None of Sofia’s pieces has been easy to read — but this is particularly heartbreaking because it faces the discovery that some of her prolonged agonies had been known by someone close to her…

So much silence.

It tore at her heart as she read the words on the pages, the black ink choking her into silence, like a rag forced down the throat.

So much silence.

Yet the events screamed for attention – they were recorded as if she was the one at fault and yet there seemed equal recognition of her innocence.

Written, recorded… yet kept concealed. Silence.

There was more than enough evidence to have convicted. So why was it only now coming to light? The words were in her mother’s hand. Notes from conversations scrawled on scraps; dated thoughts in her diary; internet articles printed out. All relevant. All condemning. All too late.

Too late since the damage had been done and her soul train-wrecked in a marriage that had been left to continue because silence had been allowed to rule.
Too late as her mother was now a year underground, forever silent.

She let the pages fall from her hand as she struggled to breathe.

Why? Why such silence?

Marriage had taken precedence over everything – it was a biblical decree.

Full allegiance had been demanded – her husband before all else. She learnt early of his expectations of acquiescence to his need to be adored and to be right. A simple voicing of her opposing political opinion at a family dinner had been enough to unmask the oppressor in him. He aggressively demanded her agreement, regardless of her own independent thought – after all, independence contradicted the marriage vows. As man and woman, they had become one.

‘How dare you say that? Contradict me? You should support me – always. Always! That is what a good Christian wife does’.

The private explosive anger of his fury after the event, unleashed in verbal barrages, battered her mind, causing her to question her self. Anytime she voiced an alternate opinion to his, she inevitably ended up cowering under the resultant onslaught. Survival would eventually depend on her walking the impossible tightrope of trying not to correct his statements (whether blatantly false, unkind or rude), a tightrope between integrity and deceit. Truth was chained in silence.

She reached out again to touch what was left of her mother’s voice, now scattered in the silent sheets lying on the floor. Tears like acid scorched her face… ‘Was the silence my fault?’

’Stupid daughter… so ashamed… She is besotted with him…’ … Her mother’s written words pummelled her, asphyxiating her. Telephone conversations, clearly written in real time, supported her mother’s statements. She remembered them only too well. Caught between trying to show her mother she cared, while having to negotiate her allowance of telephone time. For her husband agreed only if she discussed with her mother what he wanted to be said – threatening that the relationship would only continue if she did. Torn like a flag at battle’s end, trying to maintain some sense in the conversations she was emotionally blackmailed to engineer, she satisfied neither’s demands, bearing the brunt of discontent and wrath from them both. So it seemed right for her mother to berate her behaviour in the fractured relationship brought about by her keeping silence.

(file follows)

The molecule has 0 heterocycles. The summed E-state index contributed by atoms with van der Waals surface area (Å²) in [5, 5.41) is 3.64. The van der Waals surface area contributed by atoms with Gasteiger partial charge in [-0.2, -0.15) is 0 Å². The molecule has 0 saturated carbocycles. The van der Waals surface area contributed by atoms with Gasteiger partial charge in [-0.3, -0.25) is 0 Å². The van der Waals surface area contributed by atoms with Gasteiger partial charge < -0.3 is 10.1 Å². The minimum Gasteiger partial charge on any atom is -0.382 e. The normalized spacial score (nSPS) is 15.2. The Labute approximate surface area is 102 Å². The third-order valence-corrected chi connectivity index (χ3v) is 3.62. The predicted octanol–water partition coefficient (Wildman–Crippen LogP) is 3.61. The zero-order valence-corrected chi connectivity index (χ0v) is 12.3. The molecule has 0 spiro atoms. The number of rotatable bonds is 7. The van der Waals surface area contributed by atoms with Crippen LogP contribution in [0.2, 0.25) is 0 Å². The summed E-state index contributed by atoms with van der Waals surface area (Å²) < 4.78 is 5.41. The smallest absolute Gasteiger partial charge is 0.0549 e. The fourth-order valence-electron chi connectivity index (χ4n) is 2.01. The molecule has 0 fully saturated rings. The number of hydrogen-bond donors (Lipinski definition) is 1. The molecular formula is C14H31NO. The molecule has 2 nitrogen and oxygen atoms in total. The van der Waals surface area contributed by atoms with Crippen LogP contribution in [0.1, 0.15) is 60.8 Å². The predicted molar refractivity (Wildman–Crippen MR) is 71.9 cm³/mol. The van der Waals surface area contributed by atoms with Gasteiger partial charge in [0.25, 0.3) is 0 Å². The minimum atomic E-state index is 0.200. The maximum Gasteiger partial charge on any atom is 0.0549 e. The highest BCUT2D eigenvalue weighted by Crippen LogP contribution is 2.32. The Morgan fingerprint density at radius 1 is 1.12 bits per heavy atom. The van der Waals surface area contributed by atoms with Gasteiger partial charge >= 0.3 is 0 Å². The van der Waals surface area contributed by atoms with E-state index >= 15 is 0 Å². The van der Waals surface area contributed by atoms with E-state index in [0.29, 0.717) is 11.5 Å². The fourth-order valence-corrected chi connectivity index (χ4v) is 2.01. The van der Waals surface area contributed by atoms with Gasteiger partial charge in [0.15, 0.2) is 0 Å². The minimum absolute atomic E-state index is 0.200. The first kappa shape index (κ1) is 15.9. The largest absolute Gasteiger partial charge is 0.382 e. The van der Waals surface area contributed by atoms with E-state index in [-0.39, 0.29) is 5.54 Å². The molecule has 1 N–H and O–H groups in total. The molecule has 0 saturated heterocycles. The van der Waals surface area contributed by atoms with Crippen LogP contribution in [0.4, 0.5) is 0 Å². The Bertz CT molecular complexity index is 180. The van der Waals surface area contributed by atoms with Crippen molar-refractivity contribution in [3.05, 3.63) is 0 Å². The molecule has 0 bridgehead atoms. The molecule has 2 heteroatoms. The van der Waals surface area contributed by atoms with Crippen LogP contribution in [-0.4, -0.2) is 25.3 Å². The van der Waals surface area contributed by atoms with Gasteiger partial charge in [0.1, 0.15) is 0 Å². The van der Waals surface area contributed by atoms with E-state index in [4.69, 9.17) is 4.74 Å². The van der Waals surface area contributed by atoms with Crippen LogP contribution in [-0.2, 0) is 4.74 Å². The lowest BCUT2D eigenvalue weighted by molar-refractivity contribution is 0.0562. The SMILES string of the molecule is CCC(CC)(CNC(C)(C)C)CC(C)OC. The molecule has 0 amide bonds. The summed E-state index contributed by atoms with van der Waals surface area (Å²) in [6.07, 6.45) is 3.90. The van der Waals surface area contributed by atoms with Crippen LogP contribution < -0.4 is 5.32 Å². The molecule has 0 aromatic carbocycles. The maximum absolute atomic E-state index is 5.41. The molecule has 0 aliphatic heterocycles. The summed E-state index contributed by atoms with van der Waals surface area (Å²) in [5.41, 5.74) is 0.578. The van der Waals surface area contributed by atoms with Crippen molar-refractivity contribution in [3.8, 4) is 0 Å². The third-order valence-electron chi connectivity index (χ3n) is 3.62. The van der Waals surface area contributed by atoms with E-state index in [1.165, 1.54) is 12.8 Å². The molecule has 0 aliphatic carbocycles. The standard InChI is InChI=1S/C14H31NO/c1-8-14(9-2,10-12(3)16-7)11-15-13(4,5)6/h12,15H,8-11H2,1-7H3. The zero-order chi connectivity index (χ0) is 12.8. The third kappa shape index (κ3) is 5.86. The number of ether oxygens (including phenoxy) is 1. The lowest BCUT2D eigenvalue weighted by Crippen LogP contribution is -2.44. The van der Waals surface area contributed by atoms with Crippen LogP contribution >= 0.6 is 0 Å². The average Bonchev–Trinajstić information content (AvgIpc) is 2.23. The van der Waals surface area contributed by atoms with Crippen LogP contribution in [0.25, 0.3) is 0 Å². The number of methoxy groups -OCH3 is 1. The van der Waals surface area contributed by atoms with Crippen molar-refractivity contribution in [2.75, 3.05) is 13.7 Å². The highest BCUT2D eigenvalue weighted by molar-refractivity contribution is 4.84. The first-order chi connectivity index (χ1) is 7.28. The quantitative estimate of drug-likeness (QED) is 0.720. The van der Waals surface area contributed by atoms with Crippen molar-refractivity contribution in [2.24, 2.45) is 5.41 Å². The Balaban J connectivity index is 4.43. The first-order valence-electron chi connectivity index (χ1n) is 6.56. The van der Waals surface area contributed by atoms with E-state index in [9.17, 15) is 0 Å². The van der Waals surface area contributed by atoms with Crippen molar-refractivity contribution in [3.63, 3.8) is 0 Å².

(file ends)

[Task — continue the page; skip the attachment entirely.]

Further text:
Oh – but she had so wanted to share the silence with another. Anyone. If only she had been able to speak. If only someone could have listened. She wanted to question if the marriage was right. There were a thousand moments when she had been crying, screaming, begging for help. Asking behind closed doors, shut windows, gagged and bound by the clause of marriage-loyalty. Didn’t anyone guess? Anyone see? She grew increasingly confused about what was right. … What was right? HE was right. That was all she heard.

And the people in the world beyond the front door, those within the church and without, agreed in their complicit silence.

Silence held truth to ransom until she could not discern it anymore.

As she sat on the floor she lifted a page and read again…

  • ‘dreadful phone call… he was speaking through her… I believe she has been indoctrinated by him’.
  • Diary entries from 5 years previously: ‘she has been brainwashed ….he treats her like a slave… his abusive treatment of her…’

Different days, different reflections, same story.

One article caught her eye. Printed out, highlighted and scribbled on in that so familiar handwriting. Entitled: ‘How to help a friend or family member who is being abused’.

The enormity of what she read hit her again like a bomb blast.

Her mother had known. She had seen. But she hadn’t spoken! She hadn’t acted!

And suddenly the reactions of others came flooding to her mind. When she had separated a few months ago from her husband, seeking safety, she had not explained to anyone the details of why. Yet, there had been no surprise from those who had known her well. Even a few who had spent less time with her said they thought it a good thing. That they had harboured some concerns. Yet they had buried their questions at the time within a framework of self-protective non-interference. The white and soulless silence of knowledge unshared chilled the room.

As in the aftermath of an explosion when frenzied action continues noiselessly, she suddenly felt scared. For she wanted now to break that silence. She had finally come to see the marriage lie for what it had been. Scared, she wondered if her story, her words were enough. Would others hear? Would they allow her to speak? Or was appearance shrouded in silence preferable to seeing what was really there?

Scared, she felt unseen, unheard and insignificant.

Silence had kept her prisoner, barely alive and betrayed.


Why so much silence?

If you missed them, the previous pieces are here:

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